If you are a European investor you need to buy European ETFs. We list 47 best ETFs in our article What Are The Best ETFs For European Investors? (Here Is 47).
As of 2020 we also track socially responsible investing ESG portfolios. Socially responsible investing (ESG) portfolios prioritize investing that puts an emphasis on environmental, social and corporate governance issues.
You can find the socially responsible investing ESG ETFs in the same article.
Alternatives to the balanced portfolio
There are many alternatives to balanced portfolios. The 60/40 balanced portfolio is a good starting point. A good way to improve upon the balanced portfolio in terms of returns is to break up the stock and bonds portfolio into small slices. The ultimate portfolio from Paul Merriman does just that. Many target-date funds also do this.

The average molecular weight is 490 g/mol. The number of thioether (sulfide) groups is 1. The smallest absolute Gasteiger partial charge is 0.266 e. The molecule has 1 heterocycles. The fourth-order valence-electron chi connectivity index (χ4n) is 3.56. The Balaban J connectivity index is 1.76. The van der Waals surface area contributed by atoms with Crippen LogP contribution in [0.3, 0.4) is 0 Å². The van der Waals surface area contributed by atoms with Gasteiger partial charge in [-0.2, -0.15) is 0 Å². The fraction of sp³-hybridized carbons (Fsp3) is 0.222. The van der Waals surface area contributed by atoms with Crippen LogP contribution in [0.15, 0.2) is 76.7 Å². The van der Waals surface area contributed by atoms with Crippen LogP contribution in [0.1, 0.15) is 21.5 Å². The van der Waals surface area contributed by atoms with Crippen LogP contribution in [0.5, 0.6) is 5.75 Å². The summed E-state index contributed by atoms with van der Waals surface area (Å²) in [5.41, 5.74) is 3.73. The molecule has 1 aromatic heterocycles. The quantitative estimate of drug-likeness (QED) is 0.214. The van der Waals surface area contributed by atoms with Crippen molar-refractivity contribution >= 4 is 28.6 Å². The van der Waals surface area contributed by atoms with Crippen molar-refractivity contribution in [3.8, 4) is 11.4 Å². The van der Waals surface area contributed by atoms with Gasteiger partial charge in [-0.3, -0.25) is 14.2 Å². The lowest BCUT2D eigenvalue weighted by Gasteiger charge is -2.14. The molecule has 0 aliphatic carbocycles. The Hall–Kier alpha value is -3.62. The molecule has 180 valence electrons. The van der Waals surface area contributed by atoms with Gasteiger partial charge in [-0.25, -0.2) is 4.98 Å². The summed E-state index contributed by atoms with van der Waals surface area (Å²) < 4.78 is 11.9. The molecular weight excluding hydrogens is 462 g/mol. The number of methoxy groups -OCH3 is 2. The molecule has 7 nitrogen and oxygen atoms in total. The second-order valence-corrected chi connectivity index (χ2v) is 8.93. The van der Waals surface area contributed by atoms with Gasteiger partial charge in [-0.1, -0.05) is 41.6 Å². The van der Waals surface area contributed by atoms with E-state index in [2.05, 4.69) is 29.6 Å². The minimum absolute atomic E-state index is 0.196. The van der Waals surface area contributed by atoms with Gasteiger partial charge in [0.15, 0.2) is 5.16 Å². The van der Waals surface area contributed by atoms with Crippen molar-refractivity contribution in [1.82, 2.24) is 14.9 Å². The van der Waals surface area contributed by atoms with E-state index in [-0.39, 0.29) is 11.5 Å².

Suggestions for your next steps
Finding the correct portfolio is hard. Maintaining your portfolio is also daunting. If you are still in doubt about which portfolio to choose, we suggest you read our article How To Invest Money: 5 Simple Steps That Work For Anyone
If you have already committed to a portfolio – good for you! If you need help maintaining the portfolio you will find our rebalance worksheet useful. Rebalancing your portfolio lowers your risk and may even provide higher returns in the long run.
You can find the rebalance worksheet in our article Here Is The Most Easy To Use Portfolio Rebalance Tool
What does a good portfolio look like?
A good portfolio will help you reach your financial goals with certainty. The timeframe is the most important factor to consider. This means that you need a big portion of stocks if your goal if far into the future and fewer stocks if your goals is in the near future.
What does a balanced portfolio look like?
A balanced portfolio consists of two asset classes. The two asset classes are stocks and bonds. The can vary in amount depending on you timeframe.